The Gubbio Statue

What is the old expression? “Good things come to those who wait.” A little more than 18 months ago there was a chance discussion with one of our parishioners, Francesca Bacci, an art history professor at the University of Tampa. She wanted to be more active in the parish and wondered what opportunities there might be. Given her expertise in medieval art, specifically Italian and in the era of St. Francis, I thought there could be some great opportunities for presentations on the art of Giotto and the art that adorns the basilica of St Francis in Assisi.

In the background of all this, I had been nurturing the idea of something that would lend a Franciscan image to our parish/church property. That was the topic of the Jan. 21 pastor column. My own idea was for a statue that portrayed the story of St. Francis and the Wolf of Gubbio. As it happens, Francesca’s father, Fiorenzo, is an internationally known artist who has done many major sculptures of St. Francis and his life. They are placed in locales that are prominent in the early history of St. Francis: Assisi, San Damiano, La Verna, Greccio, the Carcheri, and others. And so was born the idea of a Sacred Heart’s commissioning of St. Francis and the Wolf of Gubbio. Pictured here is the artist’s initial “sketch” – still in rough – which served as a proposal to tell the story of St. Francis and the Wolf of Gubbio. The Feb. 4 bulletin tells the basic story and shares the artist’s reflection that was incorporated into the art.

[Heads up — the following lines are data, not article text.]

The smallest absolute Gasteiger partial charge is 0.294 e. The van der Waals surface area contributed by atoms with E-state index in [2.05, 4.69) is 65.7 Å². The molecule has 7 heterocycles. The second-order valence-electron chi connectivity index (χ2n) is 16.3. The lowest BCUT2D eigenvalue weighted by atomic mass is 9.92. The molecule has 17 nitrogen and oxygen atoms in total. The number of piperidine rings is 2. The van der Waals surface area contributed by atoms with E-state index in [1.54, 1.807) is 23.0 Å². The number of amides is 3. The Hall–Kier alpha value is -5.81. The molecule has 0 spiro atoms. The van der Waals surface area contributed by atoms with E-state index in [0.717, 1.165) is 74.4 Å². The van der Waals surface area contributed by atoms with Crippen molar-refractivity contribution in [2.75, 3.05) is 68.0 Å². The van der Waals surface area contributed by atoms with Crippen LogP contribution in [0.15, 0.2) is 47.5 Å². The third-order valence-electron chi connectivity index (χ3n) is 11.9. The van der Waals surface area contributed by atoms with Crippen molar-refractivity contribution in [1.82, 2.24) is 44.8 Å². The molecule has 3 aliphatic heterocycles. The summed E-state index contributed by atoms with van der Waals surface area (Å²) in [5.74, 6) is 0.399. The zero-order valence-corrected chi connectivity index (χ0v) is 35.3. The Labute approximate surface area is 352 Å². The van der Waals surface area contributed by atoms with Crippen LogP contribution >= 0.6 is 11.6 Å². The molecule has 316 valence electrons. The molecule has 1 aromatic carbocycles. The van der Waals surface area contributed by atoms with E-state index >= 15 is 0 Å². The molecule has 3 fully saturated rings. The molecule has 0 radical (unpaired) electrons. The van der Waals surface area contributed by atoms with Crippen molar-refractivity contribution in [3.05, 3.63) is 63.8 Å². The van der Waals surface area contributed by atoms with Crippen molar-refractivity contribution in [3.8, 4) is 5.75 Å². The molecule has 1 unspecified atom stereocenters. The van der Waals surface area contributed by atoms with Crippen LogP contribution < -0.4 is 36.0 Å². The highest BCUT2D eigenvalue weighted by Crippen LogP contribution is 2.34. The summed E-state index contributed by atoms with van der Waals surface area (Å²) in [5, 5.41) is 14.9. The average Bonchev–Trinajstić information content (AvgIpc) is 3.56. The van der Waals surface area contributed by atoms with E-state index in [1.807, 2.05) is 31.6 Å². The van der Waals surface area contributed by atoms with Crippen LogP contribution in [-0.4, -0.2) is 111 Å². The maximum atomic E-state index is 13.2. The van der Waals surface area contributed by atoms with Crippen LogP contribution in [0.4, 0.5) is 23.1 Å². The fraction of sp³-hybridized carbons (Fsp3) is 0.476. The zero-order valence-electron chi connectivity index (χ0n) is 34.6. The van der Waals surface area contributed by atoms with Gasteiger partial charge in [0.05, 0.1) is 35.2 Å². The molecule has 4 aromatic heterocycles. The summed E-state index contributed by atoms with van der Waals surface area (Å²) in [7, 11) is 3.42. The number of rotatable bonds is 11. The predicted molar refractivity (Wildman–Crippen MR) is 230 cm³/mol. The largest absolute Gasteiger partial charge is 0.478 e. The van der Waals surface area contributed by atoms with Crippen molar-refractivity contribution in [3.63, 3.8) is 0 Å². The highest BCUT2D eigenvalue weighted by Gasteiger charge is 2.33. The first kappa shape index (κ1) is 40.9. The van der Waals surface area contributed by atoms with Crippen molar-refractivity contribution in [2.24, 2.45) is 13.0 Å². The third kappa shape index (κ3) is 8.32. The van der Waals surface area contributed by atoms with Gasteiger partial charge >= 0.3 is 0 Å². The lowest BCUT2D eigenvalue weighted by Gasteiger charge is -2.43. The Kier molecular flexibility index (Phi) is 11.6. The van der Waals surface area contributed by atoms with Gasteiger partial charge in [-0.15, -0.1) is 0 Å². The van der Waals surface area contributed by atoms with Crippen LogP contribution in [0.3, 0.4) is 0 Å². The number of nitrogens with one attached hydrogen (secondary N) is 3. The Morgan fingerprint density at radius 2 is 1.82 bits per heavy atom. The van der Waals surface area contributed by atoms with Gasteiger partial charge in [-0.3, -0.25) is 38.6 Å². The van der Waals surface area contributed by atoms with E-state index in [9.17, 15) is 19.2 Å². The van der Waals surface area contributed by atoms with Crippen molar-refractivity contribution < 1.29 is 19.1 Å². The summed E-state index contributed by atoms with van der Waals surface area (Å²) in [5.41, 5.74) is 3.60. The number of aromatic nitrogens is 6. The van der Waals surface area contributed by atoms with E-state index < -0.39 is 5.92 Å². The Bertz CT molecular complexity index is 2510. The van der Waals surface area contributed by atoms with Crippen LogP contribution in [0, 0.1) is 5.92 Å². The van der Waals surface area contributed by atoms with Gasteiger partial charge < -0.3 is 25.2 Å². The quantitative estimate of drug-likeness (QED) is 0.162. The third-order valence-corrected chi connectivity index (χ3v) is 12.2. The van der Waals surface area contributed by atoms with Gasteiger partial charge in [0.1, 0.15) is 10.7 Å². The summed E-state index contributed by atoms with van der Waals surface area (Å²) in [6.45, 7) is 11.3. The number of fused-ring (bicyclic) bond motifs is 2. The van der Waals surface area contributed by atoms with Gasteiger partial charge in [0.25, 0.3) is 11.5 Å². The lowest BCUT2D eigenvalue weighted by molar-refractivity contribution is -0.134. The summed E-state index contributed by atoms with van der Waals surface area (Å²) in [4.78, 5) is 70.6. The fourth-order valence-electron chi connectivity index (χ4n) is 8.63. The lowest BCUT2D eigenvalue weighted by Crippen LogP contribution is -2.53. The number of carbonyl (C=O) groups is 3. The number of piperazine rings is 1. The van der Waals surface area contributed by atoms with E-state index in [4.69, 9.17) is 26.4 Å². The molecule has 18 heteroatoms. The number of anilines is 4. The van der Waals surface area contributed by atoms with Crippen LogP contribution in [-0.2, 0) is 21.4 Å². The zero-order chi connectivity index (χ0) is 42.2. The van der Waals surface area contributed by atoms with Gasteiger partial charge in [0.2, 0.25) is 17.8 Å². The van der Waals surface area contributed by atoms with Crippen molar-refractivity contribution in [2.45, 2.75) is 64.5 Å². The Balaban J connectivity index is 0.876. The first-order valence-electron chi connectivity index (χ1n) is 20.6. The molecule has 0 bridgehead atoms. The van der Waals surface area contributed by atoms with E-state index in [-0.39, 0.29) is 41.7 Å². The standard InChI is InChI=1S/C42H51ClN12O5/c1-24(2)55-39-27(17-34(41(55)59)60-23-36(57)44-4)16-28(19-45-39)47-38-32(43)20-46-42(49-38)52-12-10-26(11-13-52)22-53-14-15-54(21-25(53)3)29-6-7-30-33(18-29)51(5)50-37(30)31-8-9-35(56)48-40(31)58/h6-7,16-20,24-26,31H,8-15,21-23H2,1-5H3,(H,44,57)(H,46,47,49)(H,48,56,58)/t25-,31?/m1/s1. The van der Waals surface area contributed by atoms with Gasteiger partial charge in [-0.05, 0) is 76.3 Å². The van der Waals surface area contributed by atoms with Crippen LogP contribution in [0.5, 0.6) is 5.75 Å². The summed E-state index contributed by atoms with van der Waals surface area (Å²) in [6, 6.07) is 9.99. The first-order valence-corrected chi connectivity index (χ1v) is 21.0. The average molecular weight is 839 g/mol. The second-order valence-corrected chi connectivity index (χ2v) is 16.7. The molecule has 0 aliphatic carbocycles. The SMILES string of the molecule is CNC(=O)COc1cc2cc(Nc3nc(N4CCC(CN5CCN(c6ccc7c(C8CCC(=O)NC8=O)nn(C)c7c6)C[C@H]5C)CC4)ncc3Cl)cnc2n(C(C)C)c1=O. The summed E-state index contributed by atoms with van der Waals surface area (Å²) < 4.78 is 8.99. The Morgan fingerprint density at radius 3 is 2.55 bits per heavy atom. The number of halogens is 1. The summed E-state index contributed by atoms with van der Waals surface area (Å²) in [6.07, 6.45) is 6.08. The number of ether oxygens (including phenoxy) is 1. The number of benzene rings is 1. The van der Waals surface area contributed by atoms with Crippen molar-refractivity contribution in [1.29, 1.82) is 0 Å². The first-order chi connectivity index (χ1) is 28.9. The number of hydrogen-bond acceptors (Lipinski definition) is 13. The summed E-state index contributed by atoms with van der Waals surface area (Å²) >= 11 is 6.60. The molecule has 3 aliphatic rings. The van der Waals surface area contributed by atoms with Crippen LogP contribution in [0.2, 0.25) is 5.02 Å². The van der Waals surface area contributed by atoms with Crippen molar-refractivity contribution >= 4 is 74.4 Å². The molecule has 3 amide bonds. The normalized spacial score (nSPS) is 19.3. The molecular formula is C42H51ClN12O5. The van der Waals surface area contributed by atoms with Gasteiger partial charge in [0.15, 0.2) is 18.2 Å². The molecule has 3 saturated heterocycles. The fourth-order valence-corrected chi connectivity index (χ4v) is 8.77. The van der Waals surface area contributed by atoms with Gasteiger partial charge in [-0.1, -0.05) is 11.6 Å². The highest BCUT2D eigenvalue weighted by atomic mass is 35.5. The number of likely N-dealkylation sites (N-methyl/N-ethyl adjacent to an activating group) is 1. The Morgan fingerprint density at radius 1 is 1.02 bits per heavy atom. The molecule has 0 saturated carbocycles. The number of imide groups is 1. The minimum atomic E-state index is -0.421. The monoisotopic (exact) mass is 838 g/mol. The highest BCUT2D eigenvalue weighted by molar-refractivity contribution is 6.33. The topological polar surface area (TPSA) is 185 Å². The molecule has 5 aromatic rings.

From time to time, in this column, I have let everyone know the on-going status of the work from first conceptualization through to its creation and casting in the foundry. I am very pleased to tell you that the work is now with us in Tampa with final plans coming together for its placement and dedication this month.

I am grateful for the serendipitous meeting with Dr. Bacci, a parishioner just seeing how she could more deeply belong to the parish community. And I am grateful for the support and management from Jerry DiFabrizio. Jerry is the owner of Tampa Tile, a parishioner, who stepped up to assist us when we were running into problems of how we could move the statue from the foundry to the parish. Jerry and the folks of Tampa Tile shepherded the finished statue from foundry, through export, shipping and import – and the amazing array of paperwork that accompanies such a process. Along the way we had some legal and accounting advice from several parishioners. Many hands make for light work.

Last week we met with the “installation team,” Dr. Bacci, Dr. Jack King of the University of Tampa (specializing in sculpture), and Brian Bunbury, our general contractor. It is fascinating not only all that goes into placing the sculpture on site, but also all the details built into the artwork itself that facilitate its placement and anchoring in place. How did they get the wolf pup and St. Francis’ cord (shown in the picture) to be permanent and fit in the shipping box?

And all of this was made possible by donors from the parish. In true Franciscan fashion, none of the donors are desirous of credit or attention for their gifts. To all our donors and supporters, please know that the Friar community and the parish are grateful for your contribution to this Franciscan vision.

Lots of work between now and then, but it looks as though it will all come together. So, make plans to join us on Saturday, Nov. 17, at 9:30 a.m., outside the church on Twiggs Street, for the dedication and blessing of St. Francis and the Wolf of Gubbio.

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